LAKE FOREST – Coach Lovie Smith said the Chicago Bears properly handled quarterback Jay Cutler's concussion on Sunday night.
Smith said trainers immediately examined Cutler during a replay review after he took a helmet-to-helmet hit from Houston's Tim Dobbins late in the second quarter of a 13-6 loss to the Texans.
He said Cutler showed no symptoms of a concussion immediately after the hit, so the quarterback finished out the half. Symptoms showed up at intermission and Cutler wound up sitting out the second half, putting his status for next Monday's game at San Francisco in question.
Cutler will need to pass neurological and psychological tests and be cleared by both his team doctors and an independent neurological consultant before he can return.
The same goes for defensive end Shea McClellin, who left early in the game with a concussion. But unlike Cutler, he immediately showed symptoms.
Smith said both players were feeling "a lot better" on Monday.
"We do have a history with players, have a history with Jay, [former linebacker] Hunter Hillenmeyer," Smith said. "Every football team has players that they've gone through with concussions. And that's not just with concussions. We do that with all of our players with any injury that they have. We'll never put a guy at risk. No game is that important for us. The player's health always comes first with everything we do."
The retired Hillenmeyer was released after missing almost all of the 2010 season because of a concussion and is involved in a legal dispute with the Bears over how much money he's owed.
As for Cutler, the Bears believe the injury occurred on that hit from Dobbins with just under 3 minutes left in the quarter.
A scrambling Cutler had just unleashed a long pass on third down at midfield when he got drilled, resulting in an unnecessary roughness penalty. Cutler, who was shaken up on the play, also got called for an illegal forward pass because he was beyond the line of scrimmage, and the Bears challenged that call.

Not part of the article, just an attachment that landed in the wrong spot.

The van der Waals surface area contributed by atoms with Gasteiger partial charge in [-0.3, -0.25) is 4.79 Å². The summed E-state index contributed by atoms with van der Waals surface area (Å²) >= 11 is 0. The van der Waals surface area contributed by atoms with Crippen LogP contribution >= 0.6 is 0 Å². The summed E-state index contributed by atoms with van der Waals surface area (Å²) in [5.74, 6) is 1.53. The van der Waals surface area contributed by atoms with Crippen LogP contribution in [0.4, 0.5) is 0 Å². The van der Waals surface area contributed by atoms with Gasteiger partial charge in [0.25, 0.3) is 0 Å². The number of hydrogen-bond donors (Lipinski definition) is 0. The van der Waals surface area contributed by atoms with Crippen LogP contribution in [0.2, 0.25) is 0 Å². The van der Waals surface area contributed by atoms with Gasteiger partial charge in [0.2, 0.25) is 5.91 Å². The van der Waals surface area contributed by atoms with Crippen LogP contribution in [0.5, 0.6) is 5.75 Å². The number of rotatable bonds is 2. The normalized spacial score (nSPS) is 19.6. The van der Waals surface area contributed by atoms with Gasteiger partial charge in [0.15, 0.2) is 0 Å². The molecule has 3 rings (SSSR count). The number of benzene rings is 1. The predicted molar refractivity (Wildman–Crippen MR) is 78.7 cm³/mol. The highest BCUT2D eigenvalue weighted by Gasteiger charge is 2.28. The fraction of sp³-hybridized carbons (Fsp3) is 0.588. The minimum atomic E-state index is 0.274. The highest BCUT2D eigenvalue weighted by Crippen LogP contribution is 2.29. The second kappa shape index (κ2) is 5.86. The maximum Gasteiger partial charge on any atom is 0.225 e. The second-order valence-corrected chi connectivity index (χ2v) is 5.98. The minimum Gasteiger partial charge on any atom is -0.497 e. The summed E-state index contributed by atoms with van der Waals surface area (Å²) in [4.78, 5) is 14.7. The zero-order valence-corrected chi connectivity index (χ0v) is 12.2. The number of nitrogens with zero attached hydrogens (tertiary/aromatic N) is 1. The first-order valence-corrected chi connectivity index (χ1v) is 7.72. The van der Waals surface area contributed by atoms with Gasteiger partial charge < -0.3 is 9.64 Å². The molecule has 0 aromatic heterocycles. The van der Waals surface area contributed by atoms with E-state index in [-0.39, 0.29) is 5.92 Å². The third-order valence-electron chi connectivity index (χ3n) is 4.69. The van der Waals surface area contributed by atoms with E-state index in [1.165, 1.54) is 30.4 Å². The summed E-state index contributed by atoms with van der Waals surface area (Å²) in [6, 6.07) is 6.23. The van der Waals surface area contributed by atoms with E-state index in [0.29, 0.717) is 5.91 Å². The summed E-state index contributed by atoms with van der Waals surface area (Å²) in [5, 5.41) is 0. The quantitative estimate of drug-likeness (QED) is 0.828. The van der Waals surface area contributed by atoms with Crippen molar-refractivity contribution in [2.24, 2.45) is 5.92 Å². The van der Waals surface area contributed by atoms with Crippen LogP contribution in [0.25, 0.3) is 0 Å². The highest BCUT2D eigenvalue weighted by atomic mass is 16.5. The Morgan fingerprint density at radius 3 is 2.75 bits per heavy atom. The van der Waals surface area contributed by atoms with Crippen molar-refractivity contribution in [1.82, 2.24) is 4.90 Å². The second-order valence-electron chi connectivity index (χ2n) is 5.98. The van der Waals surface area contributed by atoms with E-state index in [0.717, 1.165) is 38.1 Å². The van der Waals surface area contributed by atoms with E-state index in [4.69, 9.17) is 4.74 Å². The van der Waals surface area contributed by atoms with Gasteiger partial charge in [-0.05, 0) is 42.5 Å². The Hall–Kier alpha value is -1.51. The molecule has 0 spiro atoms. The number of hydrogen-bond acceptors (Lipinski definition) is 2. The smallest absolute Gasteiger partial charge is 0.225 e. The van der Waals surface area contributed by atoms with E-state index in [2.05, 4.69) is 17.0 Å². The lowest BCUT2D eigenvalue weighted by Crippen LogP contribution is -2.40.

While the play was being reviewed, trainers examined Cutler on the sideline.
"It's not like he showed symptoms, but we had a break in between," Smith said. "Our trainers talked to him, evaluated him, he was fine from there. Players in the huddle didn't see anything wrong with him, at the time. Not just then, we just continued to talk to him all the way out, even through to halftime."
Cutler wound up taking seven more snaps, throwing an interception on that drive and then playing the final possession of the half. Smith said the Bears continued to monitor their quarterback, but he didn't show symptoms until he was in the locker room.
Asked what the symptoms were, Smith said: "I'm not gonna get into any of that. You can understand why. [It's] a part of our concussion protocol. I'm a coach, too. [The] medical staff went with him. They have a routine that they go through, that they put him through. Then they determine that."
Receiver Brandon Marshall said he didn't notice anything wrong with Cutler as he finished out the half. "He seemed normal to me," he said.
NFL spokesman Greg Aiello said that while the league is reviewing Dobbins' hit, there are no issues with how the Bears handled the situation.
"The injury was properly handled by the Bears' medical staff," he wrote in an e-mail. He said the league reviews "significant injuries" with team medical staffs "especially when they involve concussions."
In October 2010, Cutler missed a game with a concussion after being sacked nine times in the first half of a loss at the New York Giants. He was inactive the following week at Carolina, and the Bears dropped the next two games with him out before regrouping to go on a run that carried them all the way to the NFC championship game.